Yes In My Backyard is a semiweekly column showcasing MP3s from new and emerging local talent.
Brooklyn uneasy dreamer Daniel Lopatin, a/k/a Oneohtrix Point Never, is an electronics mutilator of the most sensitive variety. His analog slurry has the dark, foreboding exterior of the New York’s noise scene, but its darkest-space analog keyboard pulse actually puts Lopatin’s music much closer to Hawkwind’s cosmic prog, Manuel Gottsching’s minimal grid systems, or Tangerine Dream’s art-drone. The two-disc anthology Rifts, released today on No Fun Records, combines the three full-length records OPN released between 2007 and 2009. Rather than employing the charred, hyper-distorted pedal chain noise of his peers, Lopatin uses a tender, gentle touch. You can hear every key he presses on his keyboards; the result is a gentle mush-hum of accidental chillwave, Reznor-styled churn, a whole lot of Italo-prog, and even some loving drones reminiscent of Lopatin’s other project, Infinity Window. “Zones Without People,” the title track to a piece of vinyl released on Brooklyn’s Arbor Records and properly anthologized on Rifts, is a four-minute autobahn ride that combines the creepy menace of a John Carpenter soundtrack with a vague approximation of an Ibiza-ready synth-house banger–well, minus the beat, of course.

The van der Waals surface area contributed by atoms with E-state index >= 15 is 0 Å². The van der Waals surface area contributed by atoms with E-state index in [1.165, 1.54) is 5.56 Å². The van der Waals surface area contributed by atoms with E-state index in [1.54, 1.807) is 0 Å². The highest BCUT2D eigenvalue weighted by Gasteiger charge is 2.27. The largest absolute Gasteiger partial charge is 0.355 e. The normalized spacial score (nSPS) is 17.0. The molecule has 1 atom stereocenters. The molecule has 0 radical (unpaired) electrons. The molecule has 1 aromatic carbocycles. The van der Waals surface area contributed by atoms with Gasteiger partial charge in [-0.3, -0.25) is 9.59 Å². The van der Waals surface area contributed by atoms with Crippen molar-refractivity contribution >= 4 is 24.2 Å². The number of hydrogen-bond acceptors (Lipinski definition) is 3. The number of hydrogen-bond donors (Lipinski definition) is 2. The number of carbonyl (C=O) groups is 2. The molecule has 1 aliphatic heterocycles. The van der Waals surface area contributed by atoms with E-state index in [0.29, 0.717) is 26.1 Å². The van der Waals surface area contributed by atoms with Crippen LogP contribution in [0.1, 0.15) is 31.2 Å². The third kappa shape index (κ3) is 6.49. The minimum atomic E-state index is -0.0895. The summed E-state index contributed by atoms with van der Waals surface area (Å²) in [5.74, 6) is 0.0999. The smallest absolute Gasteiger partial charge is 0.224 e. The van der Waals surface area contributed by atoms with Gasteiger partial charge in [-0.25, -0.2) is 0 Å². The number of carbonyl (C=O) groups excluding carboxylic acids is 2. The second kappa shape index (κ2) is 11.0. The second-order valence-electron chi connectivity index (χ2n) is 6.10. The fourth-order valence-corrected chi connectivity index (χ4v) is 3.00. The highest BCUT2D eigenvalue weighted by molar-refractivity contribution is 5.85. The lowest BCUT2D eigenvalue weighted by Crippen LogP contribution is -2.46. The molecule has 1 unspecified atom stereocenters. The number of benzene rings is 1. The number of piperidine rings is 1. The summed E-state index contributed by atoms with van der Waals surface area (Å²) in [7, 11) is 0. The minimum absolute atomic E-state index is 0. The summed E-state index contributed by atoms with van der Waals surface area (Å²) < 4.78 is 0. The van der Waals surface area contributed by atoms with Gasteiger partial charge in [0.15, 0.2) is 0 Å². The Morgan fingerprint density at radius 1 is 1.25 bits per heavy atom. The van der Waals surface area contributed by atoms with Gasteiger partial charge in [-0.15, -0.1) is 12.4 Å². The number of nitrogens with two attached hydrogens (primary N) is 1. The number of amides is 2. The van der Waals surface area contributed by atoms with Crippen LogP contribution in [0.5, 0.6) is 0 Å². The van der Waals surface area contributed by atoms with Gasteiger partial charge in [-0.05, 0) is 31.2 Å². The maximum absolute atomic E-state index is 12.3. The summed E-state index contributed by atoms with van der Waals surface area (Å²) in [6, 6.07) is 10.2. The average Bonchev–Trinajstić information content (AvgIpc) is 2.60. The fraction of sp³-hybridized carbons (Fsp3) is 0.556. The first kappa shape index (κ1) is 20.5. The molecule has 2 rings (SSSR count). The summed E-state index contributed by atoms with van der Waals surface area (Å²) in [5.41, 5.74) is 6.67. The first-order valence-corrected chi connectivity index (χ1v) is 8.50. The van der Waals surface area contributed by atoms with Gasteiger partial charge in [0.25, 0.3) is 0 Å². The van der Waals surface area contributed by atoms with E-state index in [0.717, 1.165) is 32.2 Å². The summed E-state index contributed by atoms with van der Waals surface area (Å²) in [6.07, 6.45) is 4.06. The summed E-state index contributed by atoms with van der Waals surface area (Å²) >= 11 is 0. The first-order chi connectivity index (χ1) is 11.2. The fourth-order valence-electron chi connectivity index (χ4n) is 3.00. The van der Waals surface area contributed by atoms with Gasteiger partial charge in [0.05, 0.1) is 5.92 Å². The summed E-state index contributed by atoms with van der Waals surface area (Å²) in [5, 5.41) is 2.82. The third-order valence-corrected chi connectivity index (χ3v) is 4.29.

What is “Zones Without People” about?
“Zones Without People” is about contemporary modes of isolation–specifically this idea that portable devices have changed the way we relate to our bodies and other people’s bodies.
Tell me how this track was made.
The track was made with an analog synthesizer, sequencerm and some delay pedals. I can’t remember how I made it personally. I think I was just fooling around.
What type of emotions do you want to convey with a song like this?
Traveling isn’t an emotion but I want it to convey traveling. Longing while traveling.
What’s the most memorable show you’ve played in NYC?
Last winter Infinity Window played at Glasslands and it was the first time we had ever put our gear on tables. I know that sounds mundane, but tables were actually a huge revelation for us at the time. We were a floorcore band before that.
What;s your favorite place to eat in Brooklyn?